What went particularly well during your mentoring sessions?

I think that Claire and I clicked well and had good open communication. It felt a little awkward at first however, after a little while it started to feel more casual. When we started talking about song inspiration (around 20 minutes into the mentor session) the conversation continued well and I felt really comfortable. When we got to talking about storylines, and lyrics and how musicals portray this in a different way than pop songs (as an example), since both Claire and I love musical theatre this conversation was high energy since we were both passionate about the topic. Since we both have similar passions in music (musical theatre, singing, guitar) conversation flowed pretty naturally and I felt comfortable sharing my song with her.


 

What learning challenges emerged? What did you do to hold yourselves accountable for the learning?

One learning challenge that emerged from my mentor session with Claire was that songwriting is a very personal art. This makes it harder to teach and give feedback than learning guitar for example, since it is such a subjective thing.

However, Claire was able to provide me with some feedback as to what she would do if this were her song. One piece of feedback that I have been focusing on is finding a place where the storyline of the song could be expanded in order to make the song longer. Which I will expand on later in this blog post. We found that if she gives me tips as if this was a song that she wrote then she has more feedback to provide. She also emphasized that since this is my song, it is ultimately up to me to decide what I want to do with it.

Another topic that we could talk about in detail is how she starts writing songs and her inspiration. This will help me in the future when I start writing my next songs. This helped move along conversation/interaction, and learning once she ran out of feedback for my song. In addition to this she gave me some song artists suggestions to listen to if I want to possibly feel inspired to write. We found ways to give and receive feedback about my song as well as other topics to talk about that could possibly improve my songwriting process in the future.


 

What three strategies could improve the quality of your mentoring  interactions?

1. Prepare more questions in case there is a sudden lack of topics to discuss/feedback to give.

Although I came with a couple questions in mind for this mentor session, I used them all within the first 10 minutes because we are still getting to know each other so the beginnings of our mentor sessions are a little awkward. However, closer to the end of my mentor session, we had already covered the majority of what I wanted to accomplish so far in my In Depth project. It would have been helpful to have had a couple more probing questions to ask her in mind.

2. Taking notes while Claire is talking

This would prevent me from having to do extra work after my mentor session trying to remember specific details of things she said. Then at the end of my project I would also be able to look back and see my process made as well as the kinds of things I have worked on. This would also be useful while trying to write my next song because I could take the feedback from my current song and apply it to my next song as well.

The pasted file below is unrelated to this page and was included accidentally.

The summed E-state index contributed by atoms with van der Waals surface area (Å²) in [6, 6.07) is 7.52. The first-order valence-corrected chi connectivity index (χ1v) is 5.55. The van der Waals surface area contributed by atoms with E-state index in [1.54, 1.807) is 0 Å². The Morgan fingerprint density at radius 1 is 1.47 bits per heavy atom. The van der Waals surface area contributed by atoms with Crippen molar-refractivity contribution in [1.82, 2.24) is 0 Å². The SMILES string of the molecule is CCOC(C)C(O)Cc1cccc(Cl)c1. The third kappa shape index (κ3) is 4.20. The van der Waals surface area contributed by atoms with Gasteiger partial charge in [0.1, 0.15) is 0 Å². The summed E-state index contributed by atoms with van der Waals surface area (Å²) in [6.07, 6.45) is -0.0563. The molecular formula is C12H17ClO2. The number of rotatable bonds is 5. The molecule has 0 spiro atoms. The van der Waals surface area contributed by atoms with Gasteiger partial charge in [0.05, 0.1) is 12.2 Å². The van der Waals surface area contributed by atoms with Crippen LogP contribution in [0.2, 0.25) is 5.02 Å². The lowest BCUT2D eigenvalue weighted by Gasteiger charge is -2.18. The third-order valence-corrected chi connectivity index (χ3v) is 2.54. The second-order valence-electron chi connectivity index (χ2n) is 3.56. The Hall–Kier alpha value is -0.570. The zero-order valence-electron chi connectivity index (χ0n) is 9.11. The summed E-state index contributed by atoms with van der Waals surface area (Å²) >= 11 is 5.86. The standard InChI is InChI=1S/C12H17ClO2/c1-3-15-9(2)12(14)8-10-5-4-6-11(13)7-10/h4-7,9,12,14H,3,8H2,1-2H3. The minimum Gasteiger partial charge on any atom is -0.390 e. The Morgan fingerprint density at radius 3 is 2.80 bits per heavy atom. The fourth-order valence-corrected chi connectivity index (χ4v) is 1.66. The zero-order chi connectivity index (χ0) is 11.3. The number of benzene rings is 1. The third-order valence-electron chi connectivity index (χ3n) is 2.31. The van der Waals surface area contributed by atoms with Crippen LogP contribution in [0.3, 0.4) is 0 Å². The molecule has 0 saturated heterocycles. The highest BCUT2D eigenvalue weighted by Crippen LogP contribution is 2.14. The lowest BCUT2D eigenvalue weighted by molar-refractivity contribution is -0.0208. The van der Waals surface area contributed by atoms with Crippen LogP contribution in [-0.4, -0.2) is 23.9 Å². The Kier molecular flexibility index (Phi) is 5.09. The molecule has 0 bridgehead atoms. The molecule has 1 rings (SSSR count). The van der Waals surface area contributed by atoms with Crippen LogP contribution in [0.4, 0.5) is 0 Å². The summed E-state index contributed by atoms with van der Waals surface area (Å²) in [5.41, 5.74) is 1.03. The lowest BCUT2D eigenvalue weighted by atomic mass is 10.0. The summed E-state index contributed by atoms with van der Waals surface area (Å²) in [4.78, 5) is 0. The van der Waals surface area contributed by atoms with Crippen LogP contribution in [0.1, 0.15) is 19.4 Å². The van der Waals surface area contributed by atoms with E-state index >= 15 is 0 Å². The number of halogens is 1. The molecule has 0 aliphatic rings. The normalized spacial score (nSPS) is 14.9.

3. Not feeling the need to fill every second with talking

When I’m not close with someone I don’t feel very comfortable sitting with them in silence. However, after showing Claire my song, she may need time to digest, analyze, and think, but she will not have the time to do this if I am trying to fill every second with some sort of conversation. This may improve as my mentoring sessions continue, however for right now I am going to try and keep this in the back of my mind when I have my mentoring sessions.


 

2 weeks have passed since my last In Depth post and a lot of work has been done but not much progress has been made. I spent a lot of the long weekend thinking about Claire’s feedback, trying to find a part in the song where I could expand the storyline and make the song longer. She gave me a couple of suggestions, but she also said, “Sometimes short and sweet is better. If you think this is all you need to tell this story, then that’s great too!” However, I did agree with her that it could be expanded. I tried to rewrite some parts, rearrange others, write free writes about this story to see what ideas could come from that. Unfortunately nothing seemed to stick out to me, and I have ended up with a bunch of scribbled out lyrics all over my notebook. Although I haven’t progressed my song much, I still feel as though I have made progress overcoming obstacles that at some points became a little frustrating. I started to think that maybe this storyline just really didn’t need to be expanded. Even if this may be true, I decided I wanted to continue to push beyond that point of frustration and continue to brainstorm ideas because it could only improve myself as a songwriter.

When I was sitting in english class last week (or 2 weeks ago?), and Mr. Morris was talking about Romeo and Juliet, he said the phrase, “written in the stars” because we had started talking about fate. This phrase immediately jumped out at me as a theme for a song. I have started carrying around my songwriting journal everywhere so that if I ever have an idea all of a sudden I can write it down for later. In my In Depth contract I stated that I am going to attempt to write a duet, I have a few ideas of how I want this to be the theme of the duet, however nothing is set in stone yet. I’m really excited to see how writing a duet will be different than writing a solo!

When I write, I write for me.

– Claire Lundin

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